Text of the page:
What a change after Storm Babet! It was dry and sunny with no wind, and the air was clear and sharp over the Dee Estuary to Wales. High tide wasn’t due until about 4pm, but it doesn’t come up high nowadays, not since the RSPB dug out some pools to cure the mosquito problem. It used to overtop the low sea wall at high water and flood the road. Some of the old houses on the front seem to indicate the size of flood they were once prepared for.
Within 20 yard of the bus stop we could see six Little Egrets, but we are getting blasé about them nowadays. They bred at Burton this summer, just down the coast, and this might have been that family. A man and his dog ventured onto the marsh and flushed a female Pheasant. Further out we spotted a Heron and possibly a Great White Egret flying by. In the pools were Mallards, a Moorhen, possibly Teal, Widgeon, Shovellers and some Geese, but they are just too far away to be sure. Many more birds are deep in the long vegetation, only visible when they fly up, like Lapwings and Starlings.
The advantage of the long grass and scrub growing up is the smaller birds it attracts. We spotted both male and female Stonechats and several Reed Buntings.
We lunched at the picnic tables at the Old Baths, pausing to admire the recently-installed hazel sculpture of a Short-eared Owl.
Just behind picnic area was a small broad-crowned tree with lots of red fruits. I think it’s a Broad-leaved Cockspur Thorn Crataegus persimilis ‘Prunifolia’, a North American species, usually planted in parks and gardens and rarely found growing wild. Had it been planted here, or had a bird dropped a seed?
There appeared to be a Hawthorn growing through it, sticking out at the top and on one side around the back. The Hawthorn had the usual single seed in each Haw, while the fruit of the Broad-leaved Cockspur Thorn had two. None of my books says how many seeds there are supposed to be, to confirm the identification.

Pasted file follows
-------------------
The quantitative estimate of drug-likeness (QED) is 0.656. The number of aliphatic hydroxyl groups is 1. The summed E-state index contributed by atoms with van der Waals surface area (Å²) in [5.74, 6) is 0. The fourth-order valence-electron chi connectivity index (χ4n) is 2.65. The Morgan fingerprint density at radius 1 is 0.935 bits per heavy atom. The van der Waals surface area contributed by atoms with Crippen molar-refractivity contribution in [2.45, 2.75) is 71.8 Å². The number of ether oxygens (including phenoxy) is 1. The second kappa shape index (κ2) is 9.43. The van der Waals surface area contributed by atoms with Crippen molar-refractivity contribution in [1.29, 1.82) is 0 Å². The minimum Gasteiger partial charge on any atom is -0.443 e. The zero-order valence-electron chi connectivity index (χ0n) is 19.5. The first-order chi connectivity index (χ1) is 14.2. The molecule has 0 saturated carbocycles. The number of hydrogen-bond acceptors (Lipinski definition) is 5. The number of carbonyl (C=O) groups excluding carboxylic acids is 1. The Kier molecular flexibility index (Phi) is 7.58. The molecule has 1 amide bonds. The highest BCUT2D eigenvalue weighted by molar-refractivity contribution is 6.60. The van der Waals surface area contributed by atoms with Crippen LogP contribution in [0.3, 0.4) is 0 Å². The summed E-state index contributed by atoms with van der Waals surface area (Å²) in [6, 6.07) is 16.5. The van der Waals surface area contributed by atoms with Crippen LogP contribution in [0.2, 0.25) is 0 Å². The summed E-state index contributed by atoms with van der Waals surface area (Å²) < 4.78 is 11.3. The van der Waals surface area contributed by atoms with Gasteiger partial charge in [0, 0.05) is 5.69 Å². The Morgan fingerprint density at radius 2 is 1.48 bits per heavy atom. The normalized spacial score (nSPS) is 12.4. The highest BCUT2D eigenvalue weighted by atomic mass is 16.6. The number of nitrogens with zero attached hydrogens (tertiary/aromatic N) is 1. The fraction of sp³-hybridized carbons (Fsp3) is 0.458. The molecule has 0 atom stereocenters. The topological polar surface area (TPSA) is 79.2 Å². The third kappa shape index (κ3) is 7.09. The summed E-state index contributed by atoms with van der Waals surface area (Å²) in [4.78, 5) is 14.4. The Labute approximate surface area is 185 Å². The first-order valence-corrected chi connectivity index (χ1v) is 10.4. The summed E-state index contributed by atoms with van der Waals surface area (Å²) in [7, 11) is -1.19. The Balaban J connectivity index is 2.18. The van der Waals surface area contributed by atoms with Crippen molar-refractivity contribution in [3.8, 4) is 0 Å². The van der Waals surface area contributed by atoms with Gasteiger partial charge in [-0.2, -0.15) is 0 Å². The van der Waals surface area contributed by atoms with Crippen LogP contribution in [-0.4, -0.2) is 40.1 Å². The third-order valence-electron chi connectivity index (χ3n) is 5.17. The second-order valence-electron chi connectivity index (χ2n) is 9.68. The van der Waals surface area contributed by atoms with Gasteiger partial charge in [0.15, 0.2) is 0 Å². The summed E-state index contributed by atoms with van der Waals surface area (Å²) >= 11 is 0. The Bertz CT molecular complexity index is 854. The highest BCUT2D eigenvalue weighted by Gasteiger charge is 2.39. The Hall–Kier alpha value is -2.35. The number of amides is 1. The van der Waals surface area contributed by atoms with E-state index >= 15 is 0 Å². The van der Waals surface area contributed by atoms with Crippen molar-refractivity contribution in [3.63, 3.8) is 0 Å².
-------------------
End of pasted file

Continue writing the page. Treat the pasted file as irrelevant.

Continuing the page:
It was too nice a day to go home on the 1.30 bus, so we decided to stay until the 3.30. We walked up to the Wirral Way and then southwards, all around the back of the village. A few times we thought we spotted butterflies, too fast moving, but possibly a Red Admiral and a couple of Speckled Woods. The path was lined with new shoots of Alexanders and Cow Parsley, and this year’s Hogweed and Herb Robert were still in flower.
Despite the path being in an old railway cutting, it was dry underfoot, the old railway drainage system still functioning efficiently. Little waterfalls were babbling off the surrounding fields, into ditches and culverts, and flowing away who knows where.
We had time for a cup of tea in a corner cafe before the bus home.
Public transport details: Bus 487 from Sir Thomas Street at 10.40 (10.25 but late), arriving Mostyn Square, Parkgate at 11.22. Returned on the 487 at 3.30 from Mostyn Square, arriving Liverpool 4.25